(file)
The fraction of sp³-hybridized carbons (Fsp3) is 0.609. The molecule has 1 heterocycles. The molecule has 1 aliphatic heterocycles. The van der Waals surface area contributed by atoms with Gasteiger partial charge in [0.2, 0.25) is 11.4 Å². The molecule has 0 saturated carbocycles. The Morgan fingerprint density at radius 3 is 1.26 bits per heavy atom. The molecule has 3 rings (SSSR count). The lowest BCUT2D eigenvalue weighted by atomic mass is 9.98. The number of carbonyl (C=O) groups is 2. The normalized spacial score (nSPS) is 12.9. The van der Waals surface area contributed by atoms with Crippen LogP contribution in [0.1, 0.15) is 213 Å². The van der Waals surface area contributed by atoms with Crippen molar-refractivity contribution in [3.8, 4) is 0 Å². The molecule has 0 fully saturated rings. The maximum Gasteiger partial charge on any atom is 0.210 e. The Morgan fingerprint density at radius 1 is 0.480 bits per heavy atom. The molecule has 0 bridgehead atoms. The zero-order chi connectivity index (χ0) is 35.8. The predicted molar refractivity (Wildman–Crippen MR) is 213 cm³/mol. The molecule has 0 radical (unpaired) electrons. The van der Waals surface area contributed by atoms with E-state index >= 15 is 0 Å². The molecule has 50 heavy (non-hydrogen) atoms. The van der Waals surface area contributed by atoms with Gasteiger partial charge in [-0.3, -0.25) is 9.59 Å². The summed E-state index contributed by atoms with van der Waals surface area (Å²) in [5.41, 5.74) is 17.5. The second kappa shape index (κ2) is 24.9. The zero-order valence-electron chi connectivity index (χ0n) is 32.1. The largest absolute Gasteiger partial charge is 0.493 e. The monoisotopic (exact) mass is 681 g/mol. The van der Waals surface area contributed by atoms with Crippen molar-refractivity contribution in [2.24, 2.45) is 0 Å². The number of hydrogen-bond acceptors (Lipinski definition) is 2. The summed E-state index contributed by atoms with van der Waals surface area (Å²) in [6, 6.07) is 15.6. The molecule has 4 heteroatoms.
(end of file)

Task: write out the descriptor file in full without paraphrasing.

The fraction of sp³-hybridized carbons (Fsp3) is 0.609. The molecule has 1 heterocycles. The molecule has 1 aliphatic heterocycles. The van der Waals surface area contributed by atoms with Gasteiger partial charge in [0.2, 0.25) is 11.4 Å². The molecule has 0 saturated carbocycles. The Morgan fingerprint density at radius 3 is 1.26 bits per heavy atom. The molecule has 3 rings (SSSR count). The lowest BCUT2D eigenvalue weighted by atomic mass is 9.98. The number of carbonyl (C=O) groups is 2. The normalized spacial score (nSPS) is 12.9. The van der Waals surface area contributed by atoms with Crippen LogP contribution in [0.1, 0.15) is 213 Å². The van der Waals surface area contributed by atoms with Crippen molar-refractivity contribution in [3.8, 4) is 0 Å². The molecule has 0 fully saturated rings. The maximum Gasteiger partial charge on any atom is 0.210 e. The Morgan fingerprint density at radius 1 is 0.480 bits per heavy atom. The molecule has 0 bridgehead atoms. The zero-order chi connectivity index (χ0) is 35.8. The predicted molar refractivity (Wildman–Crippen MR) is 213 cm³/mol. The molecule has 0 radical (unpaired) electrons. The van der Waals surface area contributed by atoms with E-state index >= 15 is 0 Å². The molecule has 50 heavy (non-hydrogen) atoms. The van der Waals surface area contributed by atoms with Gasteiger partial charge in [-0.3, -0.25) is 9.59 Å². The summed E-state index contributed by atoms with van der Waals surface area (Å²) in [5.41, 5.74) is 17.5. The second kappa shape index (κ2) is 24.9. The zero-order valence-electron chi connectivity index (χ0n) is 32.1. The largest absolute Gasteiger partial charge is 0.493 e. The monoisotopic (exact) mass is 681 g/mol. The van der Waals surface area contributed by atoms with Crippen molar-refractivity contribution in [2.24, 2.45) is 0 Å². The number of hydrogen-bond acceptors (Lipinski definition) is 2. The summed E-state index contributed by atoms with van der Waals surface area (Å²) in [6, 6.07) is 15.6. The molecule has 4 heteroatoms.